Tuesday, December 30, 2014


My words were drowned in the mid-evening clinking of voices and cocktail glasses. The candle on our table flickered. When change happens, it breaks you wide open. It felt so damn good to be broken.


I said, “You’re like a bad habit I want to break all over me.”  I want you to throw me against the wall.  Press into me.  I want to break and I want to cut myself on the sharp edges.  I want scars.

Wednesday, December 10, 2014


There’s a shirt in my suitcase that I keep meaning to burn but I'm afraid of fire.  I want to break something just to see if it’s everything it’s cracked up to be.  I wake up and tell myself that it can always get worse.  When I was little I thought success meant talking in a British accent.  I love you like I used to set my clocks—ten minutes ahead of time.

Thursday, November 6, 2014

Indecent Exposure

“Molly was never one for modesty,” my mother assured the nurse during my first visit to the gynecologist, when the nurse suggested I might feel embarrassed about being nearly naked on the examining table, my ankles hoisted out in front of me in what were called stir-ups—a word which made me think of the horseback riding lessons I’d taken years earlier.  And my mother was right, I was not bothered about being naked—or nearly naked­—so much as I was bothered by her words that made me sound like something other than the eighteen year old virgin that I was.  My mother had been referring to the fact that I didn’t like to wear a bra under my clothes when I was home.  She did not feel the phrase: “in the comfort of one’s own home” was applicable to what she considered “common decency.”  I was always indecent, just ask my mother.  I talked about my menstrual cramps in mixed company, I complained loudly about the discomfort of bras, and I didn’t believe in keeping secrets.  Or, I should say, I didn’t understand the need for keeping the kind of secrets that she insisted that it was decent and proper to keep.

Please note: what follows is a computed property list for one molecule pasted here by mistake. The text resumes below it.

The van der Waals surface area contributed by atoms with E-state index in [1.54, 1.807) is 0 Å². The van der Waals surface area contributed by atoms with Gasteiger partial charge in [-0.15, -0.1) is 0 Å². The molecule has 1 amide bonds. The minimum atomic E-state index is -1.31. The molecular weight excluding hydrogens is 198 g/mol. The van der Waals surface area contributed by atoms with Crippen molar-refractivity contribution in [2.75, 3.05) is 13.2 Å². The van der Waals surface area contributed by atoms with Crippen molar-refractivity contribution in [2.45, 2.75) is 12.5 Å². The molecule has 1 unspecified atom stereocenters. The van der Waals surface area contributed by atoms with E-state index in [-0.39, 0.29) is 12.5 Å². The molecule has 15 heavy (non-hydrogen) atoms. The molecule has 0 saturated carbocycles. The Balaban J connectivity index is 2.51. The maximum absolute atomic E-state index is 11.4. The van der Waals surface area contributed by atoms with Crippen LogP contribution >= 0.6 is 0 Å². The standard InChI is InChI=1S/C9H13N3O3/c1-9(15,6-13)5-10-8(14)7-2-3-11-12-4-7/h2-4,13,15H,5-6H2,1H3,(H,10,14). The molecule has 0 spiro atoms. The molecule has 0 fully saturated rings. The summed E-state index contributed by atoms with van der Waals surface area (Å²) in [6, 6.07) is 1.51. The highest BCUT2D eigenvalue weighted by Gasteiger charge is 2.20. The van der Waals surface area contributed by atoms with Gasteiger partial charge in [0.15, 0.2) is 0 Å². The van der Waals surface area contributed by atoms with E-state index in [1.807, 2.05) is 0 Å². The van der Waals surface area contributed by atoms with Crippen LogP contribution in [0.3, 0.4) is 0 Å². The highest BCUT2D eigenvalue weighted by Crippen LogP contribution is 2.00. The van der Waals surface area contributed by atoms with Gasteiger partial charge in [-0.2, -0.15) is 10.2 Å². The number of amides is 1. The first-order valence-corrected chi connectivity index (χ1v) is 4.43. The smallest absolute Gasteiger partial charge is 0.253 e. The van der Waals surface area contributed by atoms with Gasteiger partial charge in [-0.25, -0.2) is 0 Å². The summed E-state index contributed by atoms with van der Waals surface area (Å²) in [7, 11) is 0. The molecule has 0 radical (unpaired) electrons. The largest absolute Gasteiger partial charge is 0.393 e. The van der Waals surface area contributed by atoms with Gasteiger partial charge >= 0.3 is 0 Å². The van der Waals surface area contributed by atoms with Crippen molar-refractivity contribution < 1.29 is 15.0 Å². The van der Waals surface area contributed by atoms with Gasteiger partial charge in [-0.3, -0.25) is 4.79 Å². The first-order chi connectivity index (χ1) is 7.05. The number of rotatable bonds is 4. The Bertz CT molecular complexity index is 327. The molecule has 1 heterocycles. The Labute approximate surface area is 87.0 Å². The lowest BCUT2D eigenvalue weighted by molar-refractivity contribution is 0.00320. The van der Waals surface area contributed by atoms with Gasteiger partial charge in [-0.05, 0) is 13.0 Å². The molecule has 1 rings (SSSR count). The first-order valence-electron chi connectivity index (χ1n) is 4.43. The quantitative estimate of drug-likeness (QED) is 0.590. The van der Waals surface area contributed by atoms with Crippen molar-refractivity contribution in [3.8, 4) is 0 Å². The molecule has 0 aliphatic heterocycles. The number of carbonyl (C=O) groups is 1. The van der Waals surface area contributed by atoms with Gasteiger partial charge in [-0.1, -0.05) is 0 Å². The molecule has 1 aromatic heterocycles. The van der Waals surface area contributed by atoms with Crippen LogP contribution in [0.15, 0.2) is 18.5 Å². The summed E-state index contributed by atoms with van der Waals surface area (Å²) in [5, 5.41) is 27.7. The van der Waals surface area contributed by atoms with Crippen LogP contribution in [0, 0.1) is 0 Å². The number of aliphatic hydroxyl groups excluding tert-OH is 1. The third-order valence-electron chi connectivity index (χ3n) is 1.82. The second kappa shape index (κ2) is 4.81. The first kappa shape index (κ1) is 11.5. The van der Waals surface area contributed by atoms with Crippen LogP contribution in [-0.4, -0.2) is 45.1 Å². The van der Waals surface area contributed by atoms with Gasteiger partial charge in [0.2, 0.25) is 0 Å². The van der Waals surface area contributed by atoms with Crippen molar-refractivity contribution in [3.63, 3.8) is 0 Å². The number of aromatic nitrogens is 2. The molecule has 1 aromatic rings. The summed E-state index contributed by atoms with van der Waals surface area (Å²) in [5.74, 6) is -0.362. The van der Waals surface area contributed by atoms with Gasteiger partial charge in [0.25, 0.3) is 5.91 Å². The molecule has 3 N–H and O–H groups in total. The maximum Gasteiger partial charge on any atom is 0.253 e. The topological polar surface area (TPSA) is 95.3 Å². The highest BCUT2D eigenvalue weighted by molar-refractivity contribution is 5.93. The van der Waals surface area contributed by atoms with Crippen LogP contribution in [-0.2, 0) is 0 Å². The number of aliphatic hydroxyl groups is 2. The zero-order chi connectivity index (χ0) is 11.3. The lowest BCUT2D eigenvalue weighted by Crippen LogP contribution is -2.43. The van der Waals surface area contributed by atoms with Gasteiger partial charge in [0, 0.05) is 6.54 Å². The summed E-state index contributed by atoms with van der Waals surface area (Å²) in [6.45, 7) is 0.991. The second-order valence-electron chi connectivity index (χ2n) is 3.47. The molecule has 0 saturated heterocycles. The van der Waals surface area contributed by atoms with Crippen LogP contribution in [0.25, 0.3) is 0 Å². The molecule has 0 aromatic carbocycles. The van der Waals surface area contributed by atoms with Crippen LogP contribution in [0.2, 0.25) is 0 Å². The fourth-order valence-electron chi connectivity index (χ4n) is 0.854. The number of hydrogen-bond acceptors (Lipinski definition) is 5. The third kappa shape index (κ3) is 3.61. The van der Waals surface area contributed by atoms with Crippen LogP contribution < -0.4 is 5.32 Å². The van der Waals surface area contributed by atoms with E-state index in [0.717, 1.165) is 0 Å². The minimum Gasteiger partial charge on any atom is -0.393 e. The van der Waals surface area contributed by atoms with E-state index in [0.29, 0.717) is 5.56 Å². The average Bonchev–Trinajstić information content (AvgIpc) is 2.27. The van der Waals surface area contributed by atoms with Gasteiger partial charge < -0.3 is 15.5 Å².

Later, after that first gynecological exam, when I noticed my underwear soaking with blood, and I asked the nurse if this was normal, the nurse looked down at my once lime green now mostly dark red underwear and replied, “Pretty common.”  It was my mother who then responded, “Well if it’s so common, then why have I never heard of such a thing happening?”  The nurse didn’t look up from the form she was filling out as she said, “You know us women don’t tend to go around broadcasting our female problems.”
I felt rage in my blood and I felt blood in my underwear, soaking through to my jeans.  And I knew I was going to make a point of broadcasting what I felt. 
Two months later, a surgeon sliced through my hymen with a scalpel.  I woke up still bleeding, with fifteen plus stitches in my vagina. (That’s what they told me, fifteen plus, as if they had lost count.)  A nurse reminded me not to have sex for at least 24 hours after the surgery, which she had previously assured me wouldn’t be as bad a childbirth.  I felt like I was a product of a system no one was talking about.  And I was going to talk about it. 
I spent the following two years of my undergraduate creative writing courses talking about it, making all my classmates uncomfortable as I described nerve damage and numbing cream and sex that was mostly stubborn and also painful.  I talked about things that people wished I wouldn’t but they didn’t know how to ask me to be quiet because that would mean in some way addressing what I was saying.  And what I was saying was, “Why should I be quiet?”